The rental market has started the year strongly, with rents rising to hit a 3-month high in January, as high tenant demand and a shortage of stock continues to fuel demand for properties across England. However, January also saw a slight increase in average void periods following a particularly busy December.
Energy price cap increase to be confirmed in February
Living costs have increased significantly over the past year, with inflation up 5% over the past 12 months. Soaring energy prices have been a key contributor and they’re set to increase yet further, with the energy price cap expected to rise by as much as 51%. The energy price cap limits what energy firms in England, Scotland and Wales can charge for their default standard variable tariffs. The cap is reviewed twice a year and is based on wholesale energy prices. The increase is set to be confirmed on 7 February and will take effect from 1 April, however, Martin Lewis of Money Saving Expert suggests that the increase will “likely hit pockets immediately, as even while April usage is lower, direct debits will be upped then based on annual usage.” If you’re concerned about what this could mean for you or your tenants, please get in touch.
Deadlines approaching for Making Tax Digital
Making Tax Digital aims to “eliminate common errors and save time” with a shift to fully digitised record-keeping and submission processes. From 1 April 2022, agents and landlords will need to meet new digital requirements for VAT-returns. This year, the government has waived late filing and payment penalties by a month for self-assessment tax returns, acknowledging the impact of Covid-19 on businesses – but, from 6 April 2024, this process will also fall under the new rules, requiring digital records and filing returns using relevant software. Corporation tax will then follow in the years to come.
Policy proposals for regulating short-term and holiday lets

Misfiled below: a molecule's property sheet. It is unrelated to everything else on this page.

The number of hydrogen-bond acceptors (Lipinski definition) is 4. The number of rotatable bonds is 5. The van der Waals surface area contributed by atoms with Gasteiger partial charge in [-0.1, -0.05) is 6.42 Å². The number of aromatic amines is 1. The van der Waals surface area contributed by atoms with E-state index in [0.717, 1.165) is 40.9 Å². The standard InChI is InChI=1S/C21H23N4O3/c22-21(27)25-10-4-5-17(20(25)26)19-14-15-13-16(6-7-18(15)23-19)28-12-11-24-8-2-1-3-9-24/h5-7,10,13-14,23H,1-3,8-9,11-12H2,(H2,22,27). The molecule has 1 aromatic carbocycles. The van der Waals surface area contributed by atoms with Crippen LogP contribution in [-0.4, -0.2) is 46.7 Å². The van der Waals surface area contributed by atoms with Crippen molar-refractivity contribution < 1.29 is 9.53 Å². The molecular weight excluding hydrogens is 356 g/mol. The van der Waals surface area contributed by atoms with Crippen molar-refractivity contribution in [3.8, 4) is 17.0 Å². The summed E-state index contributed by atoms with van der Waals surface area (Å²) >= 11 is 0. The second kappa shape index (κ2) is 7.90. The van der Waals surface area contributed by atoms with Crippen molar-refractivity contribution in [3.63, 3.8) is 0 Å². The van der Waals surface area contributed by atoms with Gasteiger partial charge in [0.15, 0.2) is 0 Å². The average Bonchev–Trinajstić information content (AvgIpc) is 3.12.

Policy makers across England, Scotland, and Wales are proposing various ways to regulate short-term lets and holiday rentals to help solve the problem of low housing stock. In England, holiday rentals will soon need to “meet an actual letting threshold before being assessed for business rates.” It will align the criteria for English holiday rentals to access business rates with the rules in Wales, where properties need to be let for a minimum of 70 days a year and available to let for 140 days per year. Registration schemes for holiday lets are also being mooted in both England and Wales.
In Scotland, legislation has already been passed to allow “control areas” to be set up in regions where, as Social justice secretary Shona Robison explains, holiday lets are making it “harder for people to find homes to live in.” The next step, if approved, will require all local authorities to establish a short-term lets licensing scheme by October 2022. Anyone operating a holiday or short-term let will then have until 1 April 2023 to apply for a licence, and all short-term let properties in Scotland will need to be licensed by 1 July 2024. Final guidance on this licensing scheme will be published in early 2022.
All the best,
The Revive Property team
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